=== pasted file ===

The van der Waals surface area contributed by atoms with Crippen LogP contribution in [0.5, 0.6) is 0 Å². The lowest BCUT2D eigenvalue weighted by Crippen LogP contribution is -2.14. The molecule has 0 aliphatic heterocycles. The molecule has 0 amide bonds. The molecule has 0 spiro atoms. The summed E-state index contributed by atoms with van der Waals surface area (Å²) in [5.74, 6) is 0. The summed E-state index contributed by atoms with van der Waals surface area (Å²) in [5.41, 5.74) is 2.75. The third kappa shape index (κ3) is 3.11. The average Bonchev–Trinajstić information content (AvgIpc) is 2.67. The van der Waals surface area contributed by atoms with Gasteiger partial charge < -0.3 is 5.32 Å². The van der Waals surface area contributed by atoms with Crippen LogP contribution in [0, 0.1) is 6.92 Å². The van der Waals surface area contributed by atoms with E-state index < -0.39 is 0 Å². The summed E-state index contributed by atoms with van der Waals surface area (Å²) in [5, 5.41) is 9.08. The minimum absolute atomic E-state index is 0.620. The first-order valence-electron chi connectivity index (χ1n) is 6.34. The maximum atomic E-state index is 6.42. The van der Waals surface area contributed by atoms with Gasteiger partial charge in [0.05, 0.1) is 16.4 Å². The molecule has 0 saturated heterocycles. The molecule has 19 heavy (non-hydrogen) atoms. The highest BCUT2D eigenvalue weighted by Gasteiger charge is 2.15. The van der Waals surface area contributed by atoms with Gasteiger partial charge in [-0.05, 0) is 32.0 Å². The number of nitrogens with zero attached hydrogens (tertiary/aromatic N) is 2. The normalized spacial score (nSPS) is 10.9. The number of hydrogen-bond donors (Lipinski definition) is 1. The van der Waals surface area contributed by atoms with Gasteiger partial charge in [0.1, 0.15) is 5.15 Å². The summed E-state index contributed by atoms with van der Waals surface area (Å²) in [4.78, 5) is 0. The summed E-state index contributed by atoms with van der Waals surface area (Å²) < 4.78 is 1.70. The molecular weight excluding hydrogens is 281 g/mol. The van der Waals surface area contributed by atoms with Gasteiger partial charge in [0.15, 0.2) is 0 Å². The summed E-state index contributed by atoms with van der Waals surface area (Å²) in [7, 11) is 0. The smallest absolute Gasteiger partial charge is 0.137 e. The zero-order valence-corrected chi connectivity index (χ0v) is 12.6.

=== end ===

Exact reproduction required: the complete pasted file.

The van der Waals surface area contributed by atoms with Crippen LogP contribution in [0.5, 0.6) is 0 Å². The lowest BCUT2D eigenvalue weighted by Crippen LogP contribution is -2.14. The molecule has 0 aliphatic heterocycles. The molecule has 0 amide bonds. The molecule has 0 spiro atoms. The summed E-state index contributed by atoms with van der Waals surface area (Å²) in [5.74, 6) is 0. The summed E-state index contributed by atoms with van der Waals surface area (Å²) in [5.41, 5.74) is 2.75. The third kappa shape index (κ3) is 3.11. The average Bonchev–Trinajstić information content (AvgIpc) is 2.67. The van der Waals surface area contributed by atoms with Gasteiger partial charge < -0.3 is 5.32 Å². The van der Waals surface area contributed by atoms with Crippen LogP contribution in [0, 0.1) is 6.92 Å². The van der Waals surface area contributed by atoms with E-state index < -0.39 is 0 Å². The summed E-state index contributed by atoms with van der Waals surface area (Å²) in [5, 5.41) is 9.08. The minimum absolute atomic E-state index is 0.620. The first-order valence-electron chi connectivity index (χ1n) is 6.34. The maximum atomic E-state index is 6.42. The van der Waals surface area contributed by atoms with Gasteiger partial charge in [0.05, 0.1) is 16.4 Å². The molecule has 0 saturated heterocycles. The molecule has 19 heavy (non-hydrogen) atoms. The highest BCUT2D eigenvalue weighted by Gasteiger charge is 2.15. The van der Waals surface area contributed by atoms with Gasteiger partial charge in [-0.05, 0) is 32.0 Å². The number of nitrogens with zero attached hydrogens (tertiary/aromatic N) is 2. The normalized spacial score (nSPS) is 10.9. The number of hydrogen-bond donors (Lipinski definition) is 1. The van der Waals surface area contributed by atoms with Gasteiger partial charge in [0.1, 0.15) is 5.15 Å². The summed E-state index contributed by atoms with van der Waals surface area (Å²) in [4.78, 5) is 0. The summed E-state index contributed by atoms with van der Waals surface area (Å²) < 4.78 is 1.70. The molecular weight excluding hydrogens is 281 g/mol. The van der Waals surface area contributed by atoms with Gasteiger partial charge in [0.15, 0.2) is 0 Å². The summed E-state index contributed by atoms with van der Waals surface area (Å²) in [7, 11) is 0. The smallest absolute Gasteiger partial charge is 0.137 e. The zero-order valence-corrected chi connectivity index (χ0v) is 12.6.